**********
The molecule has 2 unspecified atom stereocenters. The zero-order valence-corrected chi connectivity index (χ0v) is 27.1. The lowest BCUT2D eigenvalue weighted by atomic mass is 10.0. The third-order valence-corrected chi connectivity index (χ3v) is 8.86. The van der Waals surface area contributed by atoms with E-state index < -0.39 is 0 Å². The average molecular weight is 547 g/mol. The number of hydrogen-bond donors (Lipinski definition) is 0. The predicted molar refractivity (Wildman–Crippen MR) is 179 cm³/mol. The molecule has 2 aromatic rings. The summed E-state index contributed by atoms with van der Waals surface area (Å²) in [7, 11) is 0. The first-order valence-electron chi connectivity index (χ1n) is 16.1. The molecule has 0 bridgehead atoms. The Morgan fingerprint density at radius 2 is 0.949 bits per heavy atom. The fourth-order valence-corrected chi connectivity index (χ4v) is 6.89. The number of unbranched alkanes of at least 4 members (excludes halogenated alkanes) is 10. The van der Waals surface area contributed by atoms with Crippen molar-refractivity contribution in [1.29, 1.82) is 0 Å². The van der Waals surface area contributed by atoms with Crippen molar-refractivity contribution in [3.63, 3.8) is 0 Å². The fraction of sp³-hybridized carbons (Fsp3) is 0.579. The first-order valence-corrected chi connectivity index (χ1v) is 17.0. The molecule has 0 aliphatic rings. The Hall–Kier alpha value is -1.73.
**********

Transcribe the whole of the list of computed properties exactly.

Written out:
The molecule has 2 unspecified atom stereocenters. The zero-order valence-corrected chi connectivity index (χ0v) is 27.1. The lowest BCUT2D eigenvalue weighted by atomic mass is 10.0. The third-order valence-corrected chi connectivity index (χ3v) is 8.86. The van der Waals surface area contributed by atoms with E-state index < -0.39 is 0 Å². The average molecular weight is 547 g/mol. The number of hydrogen-bond donors (Lipinski definition) is 0. The predicted molar refractivity (Wildman–Crippen MR) is 179 cm³/mol. The molecule has 2 aromatic rings. The summed E-state index contributed by atoms with van der Waals surface area (Å²) in [7, 11) is 0. The first-order valence-electron chi connectivity index (χ1n) is 16.1. The molecule has 0 bridgehead atoms. The Morgan fingerprint density at radius 2 is 0.949 bits per heavy atom. The fourth-order valence-corrected chi connectivity index (χ4v) is 6.89. The number of unbranched alkanes of at least 4 members (excludes halogenated alkanes) is 10. The van der Waals surface area contributed by atoms with Crippen molar-refractivity contribution in [1.29, 1.82) is 0 Å². The van der Waals surface area contributed by atoms with Crippen molar-refractivity contribution in [3.63, 3.8) is 0 Å². The fraction of sp³-hybridized carbons (Fsp3) is 0.579. The first-order valence-corrected chi connectivity index (χ1v) is 17.0. The molecule has 0 aliphatic rings. The Hall–Kier alpha value is -1.73.